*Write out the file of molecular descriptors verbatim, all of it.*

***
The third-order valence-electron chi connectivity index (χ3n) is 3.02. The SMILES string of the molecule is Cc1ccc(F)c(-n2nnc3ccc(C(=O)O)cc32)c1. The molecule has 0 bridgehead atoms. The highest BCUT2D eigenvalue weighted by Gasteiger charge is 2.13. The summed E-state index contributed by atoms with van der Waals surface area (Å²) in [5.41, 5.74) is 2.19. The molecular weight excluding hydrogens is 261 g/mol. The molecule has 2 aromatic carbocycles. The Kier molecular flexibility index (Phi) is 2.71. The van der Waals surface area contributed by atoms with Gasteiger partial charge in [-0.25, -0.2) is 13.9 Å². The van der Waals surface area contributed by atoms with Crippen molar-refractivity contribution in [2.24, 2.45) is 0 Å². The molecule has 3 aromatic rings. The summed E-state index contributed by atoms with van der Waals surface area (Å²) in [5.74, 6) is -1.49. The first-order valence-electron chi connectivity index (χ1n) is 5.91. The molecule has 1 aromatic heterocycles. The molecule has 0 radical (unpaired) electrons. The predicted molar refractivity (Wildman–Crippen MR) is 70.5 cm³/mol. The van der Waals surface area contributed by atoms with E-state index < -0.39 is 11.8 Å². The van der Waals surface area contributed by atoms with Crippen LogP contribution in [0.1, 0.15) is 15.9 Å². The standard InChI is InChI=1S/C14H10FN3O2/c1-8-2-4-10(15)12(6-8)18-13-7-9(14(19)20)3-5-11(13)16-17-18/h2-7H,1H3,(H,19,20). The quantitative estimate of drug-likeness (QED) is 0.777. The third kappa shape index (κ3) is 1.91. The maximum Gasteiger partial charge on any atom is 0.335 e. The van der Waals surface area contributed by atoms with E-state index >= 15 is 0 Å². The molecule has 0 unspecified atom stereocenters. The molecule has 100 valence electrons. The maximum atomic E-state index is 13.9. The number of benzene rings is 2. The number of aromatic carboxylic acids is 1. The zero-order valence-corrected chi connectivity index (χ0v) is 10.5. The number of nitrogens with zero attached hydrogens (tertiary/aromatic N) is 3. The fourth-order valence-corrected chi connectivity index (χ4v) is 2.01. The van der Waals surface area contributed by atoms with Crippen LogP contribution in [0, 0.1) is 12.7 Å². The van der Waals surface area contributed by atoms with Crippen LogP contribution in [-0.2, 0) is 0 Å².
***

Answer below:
The third-order valence-electron chi connectivity index (χ3n) is 3.02. The SMILES string of the molecule is Cc1ccc(F)c(-n2nnc3ccc(C(=O)O)cc32)c1. The molecule has 0 bridgehead atoms. The highest BCUT2D eigenvalue weighted by Gasteiger charge is 2.13. The summed E-state index contributed by atoms with van der Waals surface area (Å²) in [5.41, 5.74) is 2.19. The molecular weight excluding hydrogens is 261 g/mol. The molecule has 2 aromatic carbocycles. The Kier molecular flexibility index (Phi) is 2.71. The van der Waals surface area contributed by atoms with Gasteiger partial charge in [-0.25, -0.2) is 13.9 Å². The van der Waals surface area contributed by atoms with Crippen molar-refractivity contribution in [2.24, 2.45) is 0 Å². The molecule has 3 aromatic rings. The summed E-state index contributed by atoms with van der Waals surface area (Å²) in [5.74, 6) is -1.49. The first-order valence-electron chi connectivity index (χ1n) is 5.91. The molecule has 1 aromatic heterocycles. The molecule has 0 radical (unpaired) electrons. The predicted molar refractivity (Wildman–Crippen MR) is 70.5 cm³/mol. The van der Waals surface area contributed by atoms with E-state index < -0.39 is 11.8 Å². The van der Waals surface area contributed by atoms with Crippen LogP contribution in [0.1, 0.15) is 15.9 Å². The standard InChI is InChI=1S/C14H10FN3O2/c1-8-2-4-10(15)12(6-8)18-13-7-9(14(19)20)3-5-11(13)16-17-18/h2-7H,1H3,(H,19,20). The quantitative estimate of drug-likeness (QED) is 0.777. The third kappa shape index (κ3) is 1.91. The maximum Gasteiger partial charge on any atom is 0.335 e. The van der Waals surface area contributed by atoms with E-state index >= 15 is 0 Å². The molecule has 0 unspecified atom stereocenters. The molecule has 100 valence electrons. The maximum atomic E-state index is 13.9. The number of benzene rings is 2. The number of aromatic carboxylic acids is 1. The zero-order valence-corrected chi connectivity index (χ0v) is 10.5. The number of nitrogens with zero attached hydrogens (tertiary/aromatic N) is 3. The fourth-order valence-corrected chi connectivity index (χ4v) is 2.01. The van der Waals surface area contributed by atoms with Crippen LogP contribution in [0, 0.1) is 12.7 Å². The van der Waals surface area contributed by atoms with Crippen LogP contribution in [-0.2, 0) is 0 Å².